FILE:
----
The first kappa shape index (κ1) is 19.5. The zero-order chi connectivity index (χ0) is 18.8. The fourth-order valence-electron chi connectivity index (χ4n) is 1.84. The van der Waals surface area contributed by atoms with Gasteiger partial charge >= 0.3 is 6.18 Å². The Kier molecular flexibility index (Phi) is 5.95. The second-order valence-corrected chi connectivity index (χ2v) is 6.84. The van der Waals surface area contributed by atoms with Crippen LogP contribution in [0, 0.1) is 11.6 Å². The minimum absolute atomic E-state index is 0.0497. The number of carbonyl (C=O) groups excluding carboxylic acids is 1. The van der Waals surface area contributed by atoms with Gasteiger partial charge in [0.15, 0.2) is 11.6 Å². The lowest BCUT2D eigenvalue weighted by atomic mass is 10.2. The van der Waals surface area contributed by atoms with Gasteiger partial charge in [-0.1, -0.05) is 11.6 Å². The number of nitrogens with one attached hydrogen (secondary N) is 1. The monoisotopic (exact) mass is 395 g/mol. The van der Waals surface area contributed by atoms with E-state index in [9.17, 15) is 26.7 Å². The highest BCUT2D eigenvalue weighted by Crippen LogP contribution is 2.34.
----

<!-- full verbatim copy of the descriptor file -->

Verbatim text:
The first kappa shape index (κ1) is 19.5. The zero-order chi connectivity index (χ0) is 18.8. The fourth-order valence-electron chi connectivity index (χ4n) is 1.84. The van der Waals surface area contributed by atoms with Gasteiger partial charge >= 0.3 is 6.18 Å². The Kier molecular flexibility index (Phi) is 5.95. The second-order valence-corrected chi connectivity index (χ2v) is 6.84. The van der Waals surface area contributed by atoms with Crippen LogP contribution in [0, 0.1) is 11.6 Å². The minimum absolute atomic E-state index is 0.0497. The number of carbonyl (C=O) groups excluding carboxylic acids is 1. The van der Waals surface area contributed by atoms with Gasteiger partial charge in [0.15, 0.2) is 11.6 Å². The lowest BCUT2D eigenvalue weighted by atomic mass is 10.2. The van der Waals surface area contributed by atoms with Gasteiger partial charge in [-0.1, -0.05) is 11.6 Å². The number of nitrogens with one attached hydrogen (secondary N) is 1. The monoisotopic (exact) mass is 395 g/mol. The van der Waals surface area contributed by atoms with E-state index in [9.17, 15) is 26.7 Å². The highest BCUT2D eigenvalue weighted by Crippen LogP contribution is 2.34.